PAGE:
Throw open your doors.

Growing up, our house was full.

Which isn’t to say that it was overcrowded by the four of us (it really wasn’t), but that on the weekends, in the summer, and always there was a constant stream of people.  Sometimes they came for dinner in pairs.  Other times they came in dozens.  For backyard summer parties, New Year’s Day, and birthdays.  Instead of being shooed away, tucked into the basement or escorted upstairs,  Billy and I would join these people at the table, in the living room, around the hors d’ oeuvres.  Listening, observing and laughing.  Learning how to share life.

Q4 2013 and Q1 2014 will be remembered as The Season of Parties.

We threw parties with china.  Parties centered around beer.  Parties to create Hanukkah traditions for ourselves.  Parties to kick back and unwind.  Parties to celebrate birthdays.

We have thrown more parties in recent memory than we have in total since Marcus bought this house in 2009.  Our house is the cleanest that it has ever been and now I am tired.

I want our home to be a sanctuary for us.  A soothing place.  A relaxing place.  A comforting place.  The place where we unwind.

But I also want to fill our home with the people who fill us up.  I want to be able to use our hospitality to create a sanctuary for the important people in our lives.

I used to think that hosting parties was about the perfect theme.  Having great decorations.  Lots of planning.  Lots of anxiety.  Much in the same way I have an attention span of zero for Pinterest, I just do not have the energy for all of that.

At the end of the day, I do not need our friends/family/guests to come into our house and think, Wow, they really have it together.  She put a lot of work into this.  What a clever idea.  What I do need is for these people to come into our house and feel at home in our home.  I need to continue to make space in our life for That.

This Is Not Your Practice Life

Not Your Practice Life

We Are Surrounded By Noise.

I want to say that it was the fall Harvest Party where I found myself in a conversation with my Auntie Kim about introverts and extroverts.  Which family members fell into which camp, where we felt we stood.

At the most basic level, I am an extrovert.  I enjoy talking to strangers.  I am energized when I spend time with the people who I love.  Filling my planner with appointments and dates is cathartic to me.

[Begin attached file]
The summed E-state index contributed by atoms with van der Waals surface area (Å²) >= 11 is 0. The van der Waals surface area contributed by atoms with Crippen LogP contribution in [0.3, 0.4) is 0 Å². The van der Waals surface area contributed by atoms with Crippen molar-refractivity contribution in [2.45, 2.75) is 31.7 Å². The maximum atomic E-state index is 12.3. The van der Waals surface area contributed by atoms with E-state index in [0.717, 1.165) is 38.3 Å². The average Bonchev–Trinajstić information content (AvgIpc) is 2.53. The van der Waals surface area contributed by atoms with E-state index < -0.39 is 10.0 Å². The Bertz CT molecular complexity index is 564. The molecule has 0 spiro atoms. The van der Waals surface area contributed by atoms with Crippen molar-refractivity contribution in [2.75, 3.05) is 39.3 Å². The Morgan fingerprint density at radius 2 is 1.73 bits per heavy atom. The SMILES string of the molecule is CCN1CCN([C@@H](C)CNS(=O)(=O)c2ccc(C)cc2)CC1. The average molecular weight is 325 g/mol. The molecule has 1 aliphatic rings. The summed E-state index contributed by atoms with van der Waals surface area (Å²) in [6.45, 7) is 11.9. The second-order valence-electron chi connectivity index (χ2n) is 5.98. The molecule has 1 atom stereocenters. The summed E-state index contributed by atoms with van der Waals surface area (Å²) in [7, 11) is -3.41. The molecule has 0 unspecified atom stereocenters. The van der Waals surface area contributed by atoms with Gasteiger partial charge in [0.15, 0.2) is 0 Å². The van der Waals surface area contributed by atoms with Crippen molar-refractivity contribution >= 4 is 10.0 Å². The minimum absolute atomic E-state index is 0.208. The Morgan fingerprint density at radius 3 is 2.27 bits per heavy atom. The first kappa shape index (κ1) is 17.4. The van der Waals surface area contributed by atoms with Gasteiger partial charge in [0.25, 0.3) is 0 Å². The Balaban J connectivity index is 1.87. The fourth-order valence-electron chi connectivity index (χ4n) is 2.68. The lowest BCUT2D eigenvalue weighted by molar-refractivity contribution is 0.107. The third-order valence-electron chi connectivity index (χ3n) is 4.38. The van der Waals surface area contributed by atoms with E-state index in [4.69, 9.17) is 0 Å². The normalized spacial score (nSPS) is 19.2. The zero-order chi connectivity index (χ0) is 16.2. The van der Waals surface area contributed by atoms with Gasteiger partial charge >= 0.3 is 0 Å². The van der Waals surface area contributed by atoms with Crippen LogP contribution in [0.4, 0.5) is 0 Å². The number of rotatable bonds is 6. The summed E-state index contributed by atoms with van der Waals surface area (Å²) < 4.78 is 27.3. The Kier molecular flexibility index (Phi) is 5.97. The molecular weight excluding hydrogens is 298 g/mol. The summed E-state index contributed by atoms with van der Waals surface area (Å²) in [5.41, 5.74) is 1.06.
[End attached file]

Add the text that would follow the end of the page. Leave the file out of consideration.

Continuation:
In December, I got outright trampled by my schedule.  The best-worst part is that I saw it coming even before the first of the month rolled around.  By the middle of the month, I was bargaining with my body, begging it to stave off sickness until Christmas, because I’d have just that much extra time to sleep it off and recover.

I am not the best version of myself when I am exhausted.  I am not the best version of myself when I am stretched thin.

So for the month of January, I’ve committed one day/weekend to myself.  I have completely cleared my own schedule.  So I don’t have to leave the house if I don’t want to.  So the only person I plan to see is my husband.  So I can go on a marathon BRAVO-jag or I can sit down on the couch and read a book.

I know y’all are thinking Duh, Kat.  That is the whole point of weekends.

But if I don’t intentionally set aside that time for rest, it gets committed to other people and other things.

I graduated from college nearly five years ago.  And from that point forward, rest is not something that I ever made a priority.  Rather, I’ve positioned it as an antidote and action of last resort.  Just like the half-gallon of orange juice I down when I feel a massive cold coming on and the active release massage I perform on my calf when I feel the need to ward of tendinitis.

It doesn’t have to be like that.  It’s not supposed to be like that.

I isn’t rest that I need to learn how to be comfortable with.  It’s knowing that not every minute needs to have a purpose.  That the unintentional time is what will make me better and stronger in the intentional minutes.

This Is Not Your Practice Life

Not Your Practice Life

If 25 was breathless, 26 can only be described as Truly Bizarre thus far.

So.  On Wednesday, I hopped on a plane to Atlanta and spent the next hour pouring my heart out on paper to the tune of five pages that are never going to see the light of day.  It was weird and winding and hard and cathartic all at once.  And in that moment, with a glass of wine in hand it felt so very good to be able to work through All Of It.

All of it.

Centered around the idea that This Is Not Your Practice Life.  Which happens to be a sign that a friend saw at Mile 23 of the Chicago Marathon.

When I first heard about this, This Is Not Your Practice Life, I gave it little more than a passing thought.  This is after all, life lived in 140 characters or less.  Bird-fed, bite-sized chunks that are designed for easy, mass consumption.

But daily, I returned to it.  As it transformed from a whisper into a roar.

It probably does not help that I’ve just started reading Brené Brown’s The Gifts of Imperfection.

Which is to say that I want to breathe a life into this idea.   I want to spend more time with it than one post will allow.

It is not a weeklong series, it does not involve goal setting or any particular brand of self betterment and enlightenment.  This is not A Journey.  We are not going anywhere.

But it is A Process.  A rhythm.  An unraveling.  It is hard to know where the end of the thread will fall.

And so, without the end in mind, we begin.